(SNN) - Well folks, it’s finally happening! Thanks to the World Cup in Brazil and the US teams’ impressive performance, soccer’s popularity is now on the rise in the US. The game between the US and Portugal was watched by 24.7 million people, which is 2.5 times more than any other televised soccer match in US history.
Even after the US team was knocked out of the tournament by Belgium, the US viewers were still mesmerized by 22 people running around chasing a ball and not scoring. The World Cup final between Germany and Argentina drew 26.5 million viewers. What’s even more impressive, is that 19% of respondents now identify themselves as fans of professional soccer and 4% say that soccer is their favorite sport to watch, according to a Gallup poll.
This is great, because now all of the most unproductive members of the US society can do what their counterparts do all over the world – become riot-happy die-hard soccer fans, whose sole purpose in life is to beat the living hell out of anyone who doesn't support the team they support. Die-hard soccer fans' daily responsibilities include:
- Drinking beer at the team-bar for most of the day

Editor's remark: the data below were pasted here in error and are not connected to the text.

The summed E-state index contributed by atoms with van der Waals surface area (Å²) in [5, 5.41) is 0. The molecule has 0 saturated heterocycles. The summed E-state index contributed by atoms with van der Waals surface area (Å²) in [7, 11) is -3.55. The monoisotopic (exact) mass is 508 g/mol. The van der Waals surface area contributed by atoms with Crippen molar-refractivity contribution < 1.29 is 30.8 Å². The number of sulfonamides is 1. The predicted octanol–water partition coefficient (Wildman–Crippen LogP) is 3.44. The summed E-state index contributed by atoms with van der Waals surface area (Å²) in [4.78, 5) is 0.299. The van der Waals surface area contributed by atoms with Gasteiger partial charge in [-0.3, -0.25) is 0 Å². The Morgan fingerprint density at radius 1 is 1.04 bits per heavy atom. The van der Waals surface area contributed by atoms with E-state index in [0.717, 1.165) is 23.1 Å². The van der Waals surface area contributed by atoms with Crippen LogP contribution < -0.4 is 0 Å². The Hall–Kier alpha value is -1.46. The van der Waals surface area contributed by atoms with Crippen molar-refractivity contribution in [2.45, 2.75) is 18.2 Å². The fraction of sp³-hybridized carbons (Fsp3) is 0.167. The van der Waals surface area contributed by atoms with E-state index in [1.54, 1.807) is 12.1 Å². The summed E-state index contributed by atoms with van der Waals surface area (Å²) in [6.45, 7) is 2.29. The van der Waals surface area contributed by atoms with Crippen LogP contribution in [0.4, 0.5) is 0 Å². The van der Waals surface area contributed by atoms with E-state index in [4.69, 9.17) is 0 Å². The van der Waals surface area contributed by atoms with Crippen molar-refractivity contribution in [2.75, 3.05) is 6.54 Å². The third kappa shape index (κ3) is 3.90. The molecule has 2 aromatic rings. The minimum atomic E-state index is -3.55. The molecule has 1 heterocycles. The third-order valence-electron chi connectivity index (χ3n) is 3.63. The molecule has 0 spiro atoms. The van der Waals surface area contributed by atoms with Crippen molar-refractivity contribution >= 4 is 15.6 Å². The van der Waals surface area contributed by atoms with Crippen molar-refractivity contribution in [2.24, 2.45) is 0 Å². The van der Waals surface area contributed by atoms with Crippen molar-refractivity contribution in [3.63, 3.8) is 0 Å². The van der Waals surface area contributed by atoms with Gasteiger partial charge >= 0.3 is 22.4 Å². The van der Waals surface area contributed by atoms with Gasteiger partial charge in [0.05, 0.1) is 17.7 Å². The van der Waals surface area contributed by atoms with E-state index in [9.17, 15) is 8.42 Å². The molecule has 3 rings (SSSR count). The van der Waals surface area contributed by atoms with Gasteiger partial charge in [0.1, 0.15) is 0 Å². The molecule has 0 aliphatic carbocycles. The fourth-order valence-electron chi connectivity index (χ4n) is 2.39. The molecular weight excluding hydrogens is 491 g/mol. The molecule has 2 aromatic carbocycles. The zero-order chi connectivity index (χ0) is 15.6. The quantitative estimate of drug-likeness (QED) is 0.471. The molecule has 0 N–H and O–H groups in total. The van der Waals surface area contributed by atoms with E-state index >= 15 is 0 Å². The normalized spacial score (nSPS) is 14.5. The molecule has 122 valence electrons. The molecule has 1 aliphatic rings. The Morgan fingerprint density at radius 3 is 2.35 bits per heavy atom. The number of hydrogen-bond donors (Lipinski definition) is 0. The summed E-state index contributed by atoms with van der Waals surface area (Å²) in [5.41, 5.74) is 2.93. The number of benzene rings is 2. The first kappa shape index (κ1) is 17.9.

- Telling stories of the weeks’ best brawls
- Avoiding setting real life goals at all costs
- Waiting for their teams’ next game
However, with no experience in being burdens on society and starting riots at soccer games, the US teams‘ fans can‘t be expected to just jump into it; and some international coaching will surely be required to kickstart the degeneracy train in the US. In fact, 2008 already saw a visiting crew of West Ham United fans start a brawl with Columbus Crew fans at half time. The brawl did not last long though, as the fans were separated by security staff.
While West Ham United fans have a long history of degenerate behavior, what new die-hard US soccer fans really need, to get the ball rolling, is a game between their team and one of the European teams on their pitch. Perhaps a visit to Poland or Russia can help them figure out what rioting is all about.
It is very likely that if US fans attend a game like that, they will not be prepared for the savage beating that they will get from local team fans before the game even starts. However, that will be a small price to pay for the priceless experience of how die-hard soccer fans should treat other teams' supporters.
So forget about that family-friendly atmosphere of a MLB or a NBA game and get ready for some fresh footage of riot police breaking skulls and people throwing torn-out stadium seats at each other over some guy missing a penalty, this time – made in the USA!
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